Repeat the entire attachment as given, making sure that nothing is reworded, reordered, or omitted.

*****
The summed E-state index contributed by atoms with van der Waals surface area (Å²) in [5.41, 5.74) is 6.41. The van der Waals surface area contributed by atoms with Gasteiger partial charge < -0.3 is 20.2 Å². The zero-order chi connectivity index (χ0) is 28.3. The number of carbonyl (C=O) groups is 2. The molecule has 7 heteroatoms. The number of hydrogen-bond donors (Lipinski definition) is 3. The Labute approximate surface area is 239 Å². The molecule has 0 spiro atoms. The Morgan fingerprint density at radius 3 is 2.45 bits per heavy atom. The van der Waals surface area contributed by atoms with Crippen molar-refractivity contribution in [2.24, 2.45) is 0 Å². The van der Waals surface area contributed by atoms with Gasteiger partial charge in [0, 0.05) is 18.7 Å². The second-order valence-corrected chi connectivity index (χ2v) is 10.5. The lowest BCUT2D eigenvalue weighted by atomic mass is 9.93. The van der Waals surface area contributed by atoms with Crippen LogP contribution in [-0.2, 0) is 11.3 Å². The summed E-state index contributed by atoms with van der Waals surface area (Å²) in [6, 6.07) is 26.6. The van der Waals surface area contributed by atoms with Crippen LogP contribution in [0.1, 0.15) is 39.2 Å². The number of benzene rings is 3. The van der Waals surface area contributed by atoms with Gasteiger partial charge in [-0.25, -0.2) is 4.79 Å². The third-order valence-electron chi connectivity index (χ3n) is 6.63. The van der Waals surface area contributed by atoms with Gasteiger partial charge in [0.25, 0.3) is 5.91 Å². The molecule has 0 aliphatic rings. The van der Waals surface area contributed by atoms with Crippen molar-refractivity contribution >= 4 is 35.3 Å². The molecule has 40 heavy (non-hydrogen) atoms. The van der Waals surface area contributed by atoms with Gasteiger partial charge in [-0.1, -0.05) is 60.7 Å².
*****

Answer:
The summed E-state index contributed by atoms with van der Waals surface area (Å²) in [5.41, 5.74) is 6.41. The van der Waals surface area contributed by atoms with Gasteiger partial charge < -0.3 is 20.2 Å². The zero-order chi connectivity index (χ0) is 28.3. The number of carbonyl (C=O) groups is 2. The molecule has 7 heteroatoms. The number of hydrogen-bond donors (Lipinski definition) is 3. The Labute approximate surface area is 239 Å². The molecule has 0 spiro atoms. The Morgan fingerprint density at radius 3 is 2.45 bits per heavy atom. The van der Waals surface area contributed by atoms with Crippen molar-refractivity contribution in [2.24, 2.45) is 0 Å². The van der Waals surface area contributed by atoms with Gasteiger partial charge in [0, 0.05) is 18.7 Å². The second-order valence-corrected chi connectivity index (χ2v) is 10.5. The lowest BCUT2D eigenvalue weighted by atomic mass is 9.93. The van der Waals surface area contributed by atoms with Crippen LogP contribution in [-0.2, 0) is 11.3 Å². The summed E-state index contributed by atoms with van der Waals surface area (Å²) in [6, 6.07) is 26.6. The van der Waals surface area contributed by atoms with Crippen LogP contribution in [0.1, 0.15) is 39.2 Å². The number of benzene rings is 3. The van der Waals surface area contributed by atoms with Gasteiger partial charge in [-0.25, -0.2) is 4.79 Å². The third-order valence-electron chi connectivity index (χ3n) is 6.63. The van der Waals surface area contributed by atoms with Gasteiger partial charge in [0.25, 0.3) is 5.91 Å². The molecule has 0 aliphatic rings. The van der Waals surface area contributed by atoms with Crippen molar-refractivity contribution >= 4 is 35.3 Å². The molecule has 40 heavy (non-hydrogen) atoms. The van der Waals surface area contributed by atoms with Gasteiger partial charge in [-0.1, -0.05) is 60.7 Å².